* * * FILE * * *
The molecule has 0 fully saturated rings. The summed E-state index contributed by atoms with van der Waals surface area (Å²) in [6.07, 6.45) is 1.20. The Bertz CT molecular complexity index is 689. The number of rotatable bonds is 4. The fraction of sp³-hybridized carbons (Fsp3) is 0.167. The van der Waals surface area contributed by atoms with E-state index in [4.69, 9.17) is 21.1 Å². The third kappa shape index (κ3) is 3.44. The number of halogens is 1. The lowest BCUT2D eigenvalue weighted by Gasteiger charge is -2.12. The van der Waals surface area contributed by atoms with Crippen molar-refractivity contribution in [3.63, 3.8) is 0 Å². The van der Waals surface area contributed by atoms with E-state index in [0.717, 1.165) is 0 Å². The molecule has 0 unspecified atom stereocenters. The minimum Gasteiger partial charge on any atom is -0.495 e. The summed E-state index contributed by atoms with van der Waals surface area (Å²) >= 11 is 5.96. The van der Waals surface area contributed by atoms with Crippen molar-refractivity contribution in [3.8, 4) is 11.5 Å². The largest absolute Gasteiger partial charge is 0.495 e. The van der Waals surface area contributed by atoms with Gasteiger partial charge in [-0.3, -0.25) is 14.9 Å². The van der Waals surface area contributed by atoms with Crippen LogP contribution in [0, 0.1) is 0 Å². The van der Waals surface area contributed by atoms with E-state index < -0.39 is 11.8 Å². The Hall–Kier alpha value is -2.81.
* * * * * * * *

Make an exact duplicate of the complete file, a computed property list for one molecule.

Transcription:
The molecule has 0 fully saturated rings. The summed E-state index contributed by atoms with van der Waals surface area (Å²) in [6.07, 6.45) is 1.20. The Bertz CT molecular complexity index is 689. The number of rotatable bonds is 4. The fraction of sp³-hybridized carbons (Fsp3) is 0.167. The van der Waals surface area contributed by atoms with E-state index in [4.69, 9.17) is 21.1 Å². The third kappa shape index (κ3) is 3.44. The number of halogens is 1. The lowest BCUT2D eigenvalue weighted by Gasteiger charge is -2.12. The van der Waals surface area contributed by atoms with Crippen molar-refractivity contribution in [3.63, 3.8) is 0 Å². The van der Waals surface area contributed by atoms with E-state index in [0.717, 1.165) is 0 Å². The molecule has 0 unspecified atom stereocenters. The minimum Gasteiger partial charge on any atom is -0.495 e. The summed E-state index contributed by atoms with van der Waals surface area (Å²) >= 11 is 5.96. The van der Waals surface area contributed by atoms with Crippen molar-refractivity contribution in [3.8, 4) is 11.5 Å². The largest absolute Gasteiger partial charge is 0.495 e. The van der Waals surface area contributed by atoms with Gasteiger partial charge in [-0.3, -0.25) is 14.9 Å². The van der Waals surface area contributed by atoms with Crippen LogP contribution in [0, 0.1) is 0 Å². The van der Waals surface area contributed by atoms with E-state index < -0.39 is 11.8 Å². The Hall–Kier alpha value is -2.81.